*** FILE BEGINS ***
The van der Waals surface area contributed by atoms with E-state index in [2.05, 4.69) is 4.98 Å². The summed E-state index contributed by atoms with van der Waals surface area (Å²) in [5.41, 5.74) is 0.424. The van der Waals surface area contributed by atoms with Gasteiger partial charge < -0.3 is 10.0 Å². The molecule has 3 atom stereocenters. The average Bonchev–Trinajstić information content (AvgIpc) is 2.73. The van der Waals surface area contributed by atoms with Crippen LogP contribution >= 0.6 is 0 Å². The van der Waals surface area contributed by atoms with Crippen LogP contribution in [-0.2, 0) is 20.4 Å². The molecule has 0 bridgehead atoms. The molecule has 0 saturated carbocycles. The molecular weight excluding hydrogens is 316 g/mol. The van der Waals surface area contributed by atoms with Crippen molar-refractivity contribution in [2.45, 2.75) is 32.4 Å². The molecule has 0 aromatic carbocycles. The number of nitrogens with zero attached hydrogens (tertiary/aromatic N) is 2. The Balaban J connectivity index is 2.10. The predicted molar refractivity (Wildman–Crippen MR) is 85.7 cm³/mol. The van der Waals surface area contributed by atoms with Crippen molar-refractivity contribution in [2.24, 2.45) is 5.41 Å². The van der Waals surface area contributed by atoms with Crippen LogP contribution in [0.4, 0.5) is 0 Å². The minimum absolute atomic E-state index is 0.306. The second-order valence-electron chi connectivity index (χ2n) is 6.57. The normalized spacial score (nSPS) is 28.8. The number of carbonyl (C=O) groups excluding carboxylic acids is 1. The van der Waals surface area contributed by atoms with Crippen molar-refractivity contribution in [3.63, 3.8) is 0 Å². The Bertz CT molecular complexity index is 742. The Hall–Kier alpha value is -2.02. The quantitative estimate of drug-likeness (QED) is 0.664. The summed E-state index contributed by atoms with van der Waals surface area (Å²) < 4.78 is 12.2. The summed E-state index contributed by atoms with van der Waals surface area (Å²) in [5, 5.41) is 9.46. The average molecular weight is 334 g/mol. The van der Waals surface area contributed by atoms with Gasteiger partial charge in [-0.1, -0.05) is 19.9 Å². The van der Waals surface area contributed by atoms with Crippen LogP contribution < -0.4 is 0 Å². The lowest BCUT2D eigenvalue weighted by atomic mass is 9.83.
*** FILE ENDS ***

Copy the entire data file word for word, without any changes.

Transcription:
The van der Waals surface area contributed by atoms with E-state index in [2.05, 4.69) is 4.98 Å². The summed E-state index contributed by atoms with van der Waals surface area (Å²) in [5.41, 5.74) is 0.424. The van der Waals surface area contributed by atoms with Gasteiger partial charge < -0.3 is 10.0 Å². The molecule has 3 atom stereocenters. The average Bonchev–Trinajstić information content (AvgIpc) is 2.73. The van der Waals surface area contributed by atoms with Crippen LogP contribution >= 0.6 is 0 Å². The van der Waals surface area contributed by atoms with Crippen LogP contribution in [-0.2, 0) is 20.4 Å². The molecule has 0 bridgehead atoms. The molecule has 0 saturated carbocycles. The molecular weight excluding hydrogens is 316 g/mol. The van der Waals surface area contributed by atoms with Crippen molar-refractivity contribution in [2.45, 2.75) is 32.4 Å². The molecule has 0 aromatic carbocycles. The number of nitrogens with zero attached hydrogens (tertiary/aromatic N) is 2. The Balaban J connectivity index is 2.10. The predicted molar refractivity (Wildman–Crippen MR) is 85.7 cm³/mol. The van der Waals surface area contributed by atoms with Crippen molar-refractivity contribution in [2.24, 2.45) is 5.41 Å². The van der Waals surface area contributed by atoms with Crippen LogP contribution in [0.4, 0.5) is 0 Å². The minimum absolute atomic E-state index is 0.306. The second-order valence-electron chi connectivity index (χ2n) is 6.57. The normalized spacial score (nSPS) is 28.8. The number of carbonyl (C=O) groups excluding carboxylic acids is 1. The van der Waals surface area contributed by atoms with Crippen molar-refractivity contribution in [3.63, 3.8) is 0 Å². The Bertz CT molecular complexity index is 742. The Hall–Kier alpha value is -2.02. The quantitative estimate of drug-likeness (QED) is 0.664. The summed E-state index contributed by atoms with van der Waals surface area (Å²) < 4.78 is 12.2. The summed E-state index contributed by atoms with van der Waals surface area (Å²) in [5, 5.41) is 9.46. The average molecular weight is 334 g/mol. The van der Waals surface area contributed by atoms with Gasteiger partial charge in [-0.1, -0.05) is 19.9 Å². The van der Waals surface area contributed by atoms with Crippen LogP contribution < -0.4 is 0 Å². The lowest BCUT2D eigenvalue weighted by atomic mass is 9.83.